Wednesday, June 10, 2009

LTI Podcast Episode 14 [Serge]

In light of the recent murder of abortionist George Tiller, Rich, Scott, and Jay unequivocally condemn this crime. However, are pro-life advocates partly responsible for this act by creating an environment that creates vigilantes? Or are we inconsistent with our pro-life beliefs because we condemn this action? We respond to these specific arguments in part one of two of our roundtable discussion.

Rich also begins a new series entitled "Adventures in Cultural Cognitive Dissonance". Pro-abortion choice advocacy may not only effect your ability to think morally, it may also challenge your ability to think consistently.


  1. I did not hear you guys directly talk about what Gregory Koukl has written about below. Do you think that Koukl’s specific point below is a good way to explain this issue to people?

    Gregory Koukl writes, “Imagine for just a minute commandos in the Second World War impersonating Nazi officers, dropped behind Nazi lines to infiltrate concentration camps. Their mission? Destroy the gas chambers. Now mingling incognito with the rest of the camp cadre, they have many opportunities to kill other soldiers, even officers. Even the Commandant. But do you kill the individual executioner or do you go after the gas chamber? In this case, it seems that killing the individual would be wrong even though he was truly murderous, because it would keep the commandos from fulfilling their larger mission. And their failure would mean more lives lost in the long run. The short term gain would be no victory because the machinery of destruction would still be in place. Do you see that?”

  2. Hey Kyl,

    I have hesitated to answer this question because we purposefully did not discuss it on the podcast. We were divided on the answer to your question. I can say that Scott helped craft this argument when he worked with STR and he feels very confident in it. I have some reservations, but I did not want to discuss them because both Scott and Greg are putting forth something that they considered and carefully crafted and I cannot say the same about my reservations which were much more intuitive.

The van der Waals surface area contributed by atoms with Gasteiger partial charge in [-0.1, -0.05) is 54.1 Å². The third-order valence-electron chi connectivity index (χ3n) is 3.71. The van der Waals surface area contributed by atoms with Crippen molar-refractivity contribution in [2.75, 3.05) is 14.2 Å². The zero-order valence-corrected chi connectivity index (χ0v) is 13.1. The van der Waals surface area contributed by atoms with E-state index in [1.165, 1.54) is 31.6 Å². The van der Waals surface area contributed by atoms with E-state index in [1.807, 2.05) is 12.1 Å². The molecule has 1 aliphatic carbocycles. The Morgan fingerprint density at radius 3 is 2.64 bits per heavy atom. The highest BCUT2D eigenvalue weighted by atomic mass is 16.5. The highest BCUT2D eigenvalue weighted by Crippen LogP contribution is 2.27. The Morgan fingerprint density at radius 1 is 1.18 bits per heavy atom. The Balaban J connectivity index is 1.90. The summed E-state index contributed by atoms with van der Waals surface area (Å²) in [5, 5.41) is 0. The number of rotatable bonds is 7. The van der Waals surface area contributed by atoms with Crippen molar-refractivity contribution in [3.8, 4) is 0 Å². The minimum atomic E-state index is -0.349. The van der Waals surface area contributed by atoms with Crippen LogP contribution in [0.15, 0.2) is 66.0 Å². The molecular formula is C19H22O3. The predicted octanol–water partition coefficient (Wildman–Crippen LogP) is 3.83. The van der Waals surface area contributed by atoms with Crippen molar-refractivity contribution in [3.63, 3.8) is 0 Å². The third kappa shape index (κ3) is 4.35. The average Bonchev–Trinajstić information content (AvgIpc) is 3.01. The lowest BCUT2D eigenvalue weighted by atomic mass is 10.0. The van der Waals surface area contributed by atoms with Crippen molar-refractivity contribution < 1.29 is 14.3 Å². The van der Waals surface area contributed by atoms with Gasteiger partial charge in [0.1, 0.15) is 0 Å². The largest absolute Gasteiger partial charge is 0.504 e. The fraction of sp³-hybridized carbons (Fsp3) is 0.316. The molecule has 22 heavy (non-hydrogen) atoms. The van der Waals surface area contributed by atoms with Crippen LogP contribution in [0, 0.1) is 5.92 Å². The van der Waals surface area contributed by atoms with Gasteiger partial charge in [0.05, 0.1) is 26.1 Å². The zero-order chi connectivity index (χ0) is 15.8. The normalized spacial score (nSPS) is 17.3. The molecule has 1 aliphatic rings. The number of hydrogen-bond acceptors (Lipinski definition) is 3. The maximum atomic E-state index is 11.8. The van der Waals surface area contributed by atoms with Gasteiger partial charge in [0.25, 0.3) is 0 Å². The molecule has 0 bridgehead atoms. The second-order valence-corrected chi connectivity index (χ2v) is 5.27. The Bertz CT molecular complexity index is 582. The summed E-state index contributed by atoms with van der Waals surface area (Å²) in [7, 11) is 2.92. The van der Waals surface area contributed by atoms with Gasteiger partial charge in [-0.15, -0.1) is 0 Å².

I am sure that I will mull this over, but Scott (and I think Rich, too) is confident that this is a good and effective argument.

    God bless,

  3. Hi Serge, Jay and Scott:
    Yes, we are consistant when we, as a group of pro-lifers, condemn the murder of George Tiller. As I believe that it is a commonly held belief within the pro-life community that the taking of a human life without justification is a serious moral wrong. Further, if one says that all human life is precious when referring to our unborn neighbors, then it's logical to extend that to include bigger humans, like George Tiller. Our value as humans is not changed by our behavior. Just as it does not change when we become less productive. What he did for a living was indefensable, but this does not change the fact that he was a human being, worthy of the right to live. Great podcast, I wish I had a way to collect them. Best, Lori

  4. (continued from my comment above)

    I read through what Koukl had written more closely. I read more detailed information in regards to what he means by the machinery of the killing. Koukl writes, “What this illustration shows is that there is no necessary contradiction in the view that abortion is a holocaust, yet the killing of individual abortionists is properly condemned. In fact, it is precisely because we hold to the innocent humanity of the unborn that we insist on an approach to this solution that is directed at the machinery of the killing--the laws, the economics and the deep human need that makes the alternative appealing. That's our focus.” When I skimmed through what he had written, I did not read those details. The above details give me a better understanding of how Koukl might explain specific parts of the illustration.

  5. Why did you stop posting on your blogs notifications of your podcasts?

    Podcast 14 appears to be the last one with a post.


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